In a controversially titled report “Opening Doors and Smashing Windows” , Mr. Dean Baker, Co-Director of the Center for Economic and Policy Research, has laid down some ideas on how the U.S.
Government could save billions of dollars by getting rid of copyright and patents.
The report’s summary starts by attacking the system of IPR (Intellectual Property Rights) and leaves no doubt about what's on the mind of its author, who is nicknamed the Left's favourite economist by some?
Mr. Baker’s main proposal pivots around the creation of a Software Development Corps, "competing government funded software corporations", which would create open source software, which, in turn, would compete with existing, copyrighted software.
But that's not all. He also proposes the introduction of a mechanism called the "Artistic Freedom Voucher" which would be used to pay artists or creators directly.
Whether this makes sense to you depends on your vision of the world.
With all due respect to Mr. Baker's extensive contribution to the exploration of the economics behind IPR and open source, he may have missed a number of points outside economics:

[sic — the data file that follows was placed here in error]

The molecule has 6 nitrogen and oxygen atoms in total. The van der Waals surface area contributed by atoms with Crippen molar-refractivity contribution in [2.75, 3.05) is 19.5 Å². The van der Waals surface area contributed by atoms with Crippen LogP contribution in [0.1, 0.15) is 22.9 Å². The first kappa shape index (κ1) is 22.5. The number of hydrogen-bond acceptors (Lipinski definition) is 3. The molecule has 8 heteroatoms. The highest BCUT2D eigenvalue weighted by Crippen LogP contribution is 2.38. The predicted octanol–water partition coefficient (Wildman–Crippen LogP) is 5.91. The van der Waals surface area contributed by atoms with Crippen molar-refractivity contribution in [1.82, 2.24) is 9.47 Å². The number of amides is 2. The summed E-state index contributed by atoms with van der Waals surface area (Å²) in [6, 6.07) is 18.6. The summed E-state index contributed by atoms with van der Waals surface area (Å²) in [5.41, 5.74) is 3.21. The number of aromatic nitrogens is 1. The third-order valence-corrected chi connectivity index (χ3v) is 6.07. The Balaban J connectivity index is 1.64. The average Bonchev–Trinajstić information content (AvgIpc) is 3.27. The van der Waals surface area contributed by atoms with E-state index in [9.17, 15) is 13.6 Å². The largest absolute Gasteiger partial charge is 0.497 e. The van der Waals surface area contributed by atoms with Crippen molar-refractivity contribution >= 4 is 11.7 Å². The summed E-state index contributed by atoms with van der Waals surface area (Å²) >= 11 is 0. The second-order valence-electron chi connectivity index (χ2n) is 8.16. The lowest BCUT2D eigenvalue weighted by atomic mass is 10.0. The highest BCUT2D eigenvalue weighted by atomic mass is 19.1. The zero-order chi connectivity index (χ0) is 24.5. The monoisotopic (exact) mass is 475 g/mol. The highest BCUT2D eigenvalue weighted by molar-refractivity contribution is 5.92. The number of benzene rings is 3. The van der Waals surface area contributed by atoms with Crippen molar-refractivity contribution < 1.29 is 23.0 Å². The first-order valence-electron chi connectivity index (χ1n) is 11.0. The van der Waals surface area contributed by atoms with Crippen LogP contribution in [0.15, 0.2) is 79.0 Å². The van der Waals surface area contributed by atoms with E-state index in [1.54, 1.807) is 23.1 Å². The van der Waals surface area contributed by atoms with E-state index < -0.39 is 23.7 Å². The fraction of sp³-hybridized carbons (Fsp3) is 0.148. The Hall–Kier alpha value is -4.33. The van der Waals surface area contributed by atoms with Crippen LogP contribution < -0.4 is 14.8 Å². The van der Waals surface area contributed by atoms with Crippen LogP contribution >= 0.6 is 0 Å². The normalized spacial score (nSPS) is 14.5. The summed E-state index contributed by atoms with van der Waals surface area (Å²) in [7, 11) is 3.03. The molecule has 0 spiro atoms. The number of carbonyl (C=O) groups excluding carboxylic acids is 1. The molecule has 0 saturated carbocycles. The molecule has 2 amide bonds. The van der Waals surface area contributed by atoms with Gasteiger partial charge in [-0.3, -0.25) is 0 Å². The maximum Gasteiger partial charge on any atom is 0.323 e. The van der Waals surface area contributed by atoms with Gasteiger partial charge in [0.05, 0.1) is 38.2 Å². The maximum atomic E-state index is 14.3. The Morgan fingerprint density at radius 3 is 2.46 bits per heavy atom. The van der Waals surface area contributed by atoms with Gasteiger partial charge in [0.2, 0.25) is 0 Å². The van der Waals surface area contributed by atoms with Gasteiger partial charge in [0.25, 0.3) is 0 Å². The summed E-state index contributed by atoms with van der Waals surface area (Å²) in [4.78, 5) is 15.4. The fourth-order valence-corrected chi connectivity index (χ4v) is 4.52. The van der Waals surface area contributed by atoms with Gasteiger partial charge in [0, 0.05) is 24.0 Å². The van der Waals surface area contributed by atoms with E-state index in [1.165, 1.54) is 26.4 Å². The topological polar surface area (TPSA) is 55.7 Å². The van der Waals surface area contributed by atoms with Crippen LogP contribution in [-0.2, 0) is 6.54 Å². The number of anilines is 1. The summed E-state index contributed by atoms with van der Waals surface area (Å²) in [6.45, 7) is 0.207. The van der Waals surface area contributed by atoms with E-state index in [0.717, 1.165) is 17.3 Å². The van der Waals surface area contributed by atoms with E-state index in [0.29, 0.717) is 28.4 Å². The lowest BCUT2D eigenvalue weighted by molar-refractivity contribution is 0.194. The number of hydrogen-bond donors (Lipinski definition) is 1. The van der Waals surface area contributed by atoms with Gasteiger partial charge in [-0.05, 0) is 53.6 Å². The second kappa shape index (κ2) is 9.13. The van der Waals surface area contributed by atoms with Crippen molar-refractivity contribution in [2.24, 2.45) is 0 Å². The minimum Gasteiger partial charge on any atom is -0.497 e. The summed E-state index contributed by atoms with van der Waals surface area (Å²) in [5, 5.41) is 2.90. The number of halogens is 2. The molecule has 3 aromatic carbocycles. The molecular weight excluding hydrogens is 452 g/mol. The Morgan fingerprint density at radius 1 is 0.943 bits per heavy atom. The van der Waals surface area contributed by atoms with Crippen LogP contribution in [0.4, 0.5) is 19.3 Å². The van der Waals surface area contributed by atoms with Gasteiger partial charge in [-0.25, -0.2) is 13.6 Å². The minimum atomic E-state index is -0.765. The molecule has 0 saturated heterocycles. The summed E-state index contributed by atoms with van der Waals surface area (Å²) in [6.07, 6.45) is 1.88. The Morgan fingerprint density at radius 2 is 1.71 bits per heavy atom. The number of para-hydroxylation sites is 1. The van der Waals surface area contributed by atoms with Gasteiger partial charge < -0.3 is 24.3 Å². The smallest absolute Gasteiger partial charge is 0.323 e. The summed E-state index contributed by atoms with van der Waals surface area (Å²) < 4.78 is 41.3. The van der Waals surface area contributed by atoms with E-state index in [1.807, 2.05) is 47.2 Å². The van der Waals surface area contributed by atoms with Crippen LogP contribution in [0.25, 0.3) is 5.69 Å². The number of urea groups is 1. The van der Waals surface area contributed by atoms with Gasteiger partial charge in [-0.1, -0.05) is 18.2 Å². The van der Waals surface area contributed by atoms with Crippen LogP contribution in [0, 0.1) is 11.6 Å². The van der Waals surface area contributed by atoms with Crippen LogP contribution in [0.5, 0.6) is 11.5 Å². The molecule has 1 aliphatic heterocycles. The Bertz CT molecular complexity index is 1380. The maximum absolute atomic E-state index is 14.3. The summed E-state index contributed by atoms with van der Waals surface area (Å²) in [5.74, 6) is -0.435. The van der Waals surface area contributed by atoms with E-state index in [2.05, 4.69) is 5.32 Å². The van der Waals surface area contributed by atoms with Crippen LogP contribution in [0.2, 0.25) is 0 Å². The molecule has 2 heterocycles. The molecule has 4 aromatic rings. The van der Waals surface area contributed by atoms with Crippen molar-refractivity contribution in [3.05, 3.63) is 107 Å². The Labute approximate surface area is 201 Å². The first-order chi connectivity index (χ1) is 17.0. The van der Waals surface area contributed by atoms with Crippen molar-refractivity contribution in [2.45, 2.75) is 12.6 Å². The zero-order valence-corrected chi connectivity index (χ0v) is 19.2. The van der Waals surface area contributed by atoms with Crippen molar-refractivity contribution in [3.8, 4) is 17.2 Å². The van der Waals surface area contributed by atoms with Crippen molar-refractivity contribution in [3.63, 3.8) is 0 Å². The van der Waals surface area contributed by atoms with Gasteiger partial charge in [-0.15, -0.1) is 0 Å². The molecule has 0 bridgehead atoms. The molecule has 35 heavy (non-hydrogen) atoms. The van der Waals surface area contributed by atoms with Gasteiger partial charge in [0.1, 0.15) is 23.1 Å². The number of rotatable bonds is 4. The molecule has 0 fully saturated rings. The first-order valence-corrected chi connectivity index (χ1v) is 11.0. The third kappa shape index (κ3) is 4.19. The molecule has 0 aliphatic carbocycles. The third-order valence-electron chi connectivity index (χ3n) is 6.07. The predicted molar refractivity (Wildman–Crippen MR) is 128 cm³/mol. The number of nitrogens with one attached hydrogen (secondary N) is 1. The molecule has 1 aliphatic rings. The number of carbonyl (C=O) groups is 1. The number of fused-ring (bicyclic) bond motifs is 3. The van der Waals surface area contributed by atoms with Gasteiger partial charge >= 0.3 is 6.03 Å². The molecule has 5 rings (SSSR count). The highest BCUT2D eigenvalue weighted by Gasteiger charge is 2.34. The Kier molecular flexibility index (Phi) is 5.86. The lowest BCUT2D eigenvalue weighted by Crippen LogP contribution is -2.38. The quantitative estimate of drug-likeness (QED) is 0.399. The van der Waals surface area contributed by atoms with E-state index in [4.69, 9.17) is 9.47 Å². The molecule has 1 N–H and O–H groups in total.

1. Governments cannot and are not here to regulate everything. Sure, water, electricity, gas have to be regulated since lives depend on them, but come on, Windows or Internet Explorer? And in some countries, leaving such a delicate thing, as regulation in the hands of governments might prove catastrophic.
2. Costs or savings involved are, after all, opportunistic in nature, coming from a what-if scenario. One of the underlying rules of thumb in economics is "Ceteris Paribus", or all things being theoretically equal. Figures enunciated in whatever report are mere models or assumptions.
3. A significant percentage of stakeholders in the IPR business are funds rather than individuals, or pension funds to be more precise. IPR is a vital cog in the whole machinery, one that cannot be removed without causing the structure to crumble.
4. Like a living ecosystem, open source and copyrighted software have been getting cosy with each other, like prey and predator. Whilst governments have given thumbs up here and there, they have stopped short of banning completely either open source or copyrighted software. True, there are more and more government funded open source projects all around the world but none of them are even close to what Baker is envisaging. FOSS can strive without band-aids or crutches.
5. Lastly and perhaps most important, capitalism revolves around creation of wealth not reducing spending. After all, it is money spending that drives western economies not the other way round. Spending more money creates jobs, gives pay rises and makes everybody happy. The "loss" described by the report is actually someone else's "profit".
Like it or loathe it though, Dean Baker's proposals do give you points to ponder.